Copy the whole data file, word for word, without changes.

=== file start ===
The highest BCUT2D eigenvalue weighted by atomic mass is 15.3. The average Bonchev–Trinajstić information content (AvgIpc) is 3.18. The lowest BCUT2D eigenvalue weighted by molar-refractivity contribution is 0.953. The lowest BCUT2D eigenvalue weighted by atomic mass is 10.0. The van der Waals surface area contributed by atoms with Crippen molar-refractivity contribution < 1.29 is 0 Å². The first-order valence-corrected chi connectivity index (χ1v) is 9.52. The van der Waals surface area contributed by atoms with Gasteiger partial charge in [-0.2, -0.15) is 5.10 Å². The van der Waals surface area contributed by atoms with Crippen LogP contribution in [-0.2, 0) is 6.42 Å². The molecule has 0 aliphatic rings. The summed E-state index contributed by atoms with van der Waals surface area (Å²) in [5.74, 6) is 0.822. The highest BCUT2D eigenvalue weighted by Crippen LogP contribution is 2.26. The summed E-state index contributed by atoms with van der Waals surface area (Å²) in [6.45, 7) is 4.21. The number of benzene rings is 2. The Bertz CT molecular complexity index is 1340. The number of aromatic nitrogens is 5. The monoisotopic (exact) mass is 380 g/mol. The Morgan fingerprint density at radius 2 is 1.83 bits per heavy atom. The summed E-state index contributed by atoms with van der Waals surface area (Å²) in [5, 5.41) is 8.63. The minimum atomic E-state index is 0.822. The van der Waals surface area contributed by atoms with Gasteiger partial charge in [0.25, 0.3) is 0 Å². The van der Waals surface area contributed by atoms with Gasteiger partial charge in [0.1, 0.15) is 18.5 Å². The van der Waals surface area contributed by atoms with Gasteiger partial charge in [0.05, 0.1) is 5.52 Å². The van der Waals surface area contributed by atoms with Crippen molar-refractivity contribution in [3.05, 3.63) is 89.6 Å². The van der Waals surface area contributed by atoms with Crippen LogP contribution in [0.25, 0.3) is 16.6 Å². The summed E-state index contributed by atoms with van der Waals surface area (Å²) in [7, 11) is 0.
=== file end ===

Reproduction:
The highest BCUT2D eigenvalue weighted by atomic mass is 15.3. The average Bonchev–Trinajstić information content (AvgIpc) is 3.18. The lowest BCUT2D eigenvalue weighted by molar-refractivity contribution is 0.953. The lowest BCUT2D eigenvalue weighted by atomic mass is 10.0. The van der Waals surface area contributed by atoms with Crippen molar-refractivity contribution < 1.29 is 0 Å². The first-order valence-corrected chi connectivity index (χ1v) is 9.52. The van der Waals surface area contributed by atoms with Gasteiger partial charge in [-0.2, -0.15) is 5.10 Å². The van der Waals surface area contributed by atoms with Crippen LogP contribution in [-0.2, 0) is 6.42 Å². The molecule has 0 aliphatic rings. The summed E-state index contributed by atoms with van der Waals surface area (Å²) in [5.74, 6) is 0.822. The highest BCUT2D eigenvalue weighted by Crippen LogP contribution is 2.26. The summed E-state index contributed by atoms with van der Waals surface area (Å²) in [6.45, 7) is 4.21. The number of benzene rings is 2. The Bertz CT molecular complexity index is 1340. The number of aromatic nitrogens is 5. The monoisotopic (exact) mass is 380 g/mol. The Morgan fingerprint density at radius 2 is 1.83 bits per heavy atom. The summed E-state index contributed by atoms with van der Waals surface area (Å²) in [5, 5.41) is 8.63. The minimum atomic E-state index is 0.822. The van der Waals surface area contributed by atoms with Gasteiger partial charge in [0.25, 0.3) is 0 Å². The van der Waals surface area contributed by atoms with Gasteiger partial charge in [0.1, 0.15) is 18.5 Å². The van der Waals surface area contributed by atoms with Gasteiger partial charge in [0.05, 0.1) is 5.52 Å². The van der Waals surface area contributed by atoms with Crippen molar-refractivity contribution in [3.05, 3.63) is 89.6 Å². The van der Waals surface area contributed by atoms with Crippen LogP contribution in [0.25, 0.3) is 16.6 Å². The summed E-state index contributed by atoms with van der Waals surface area (Å²) in [7, 11) is 0.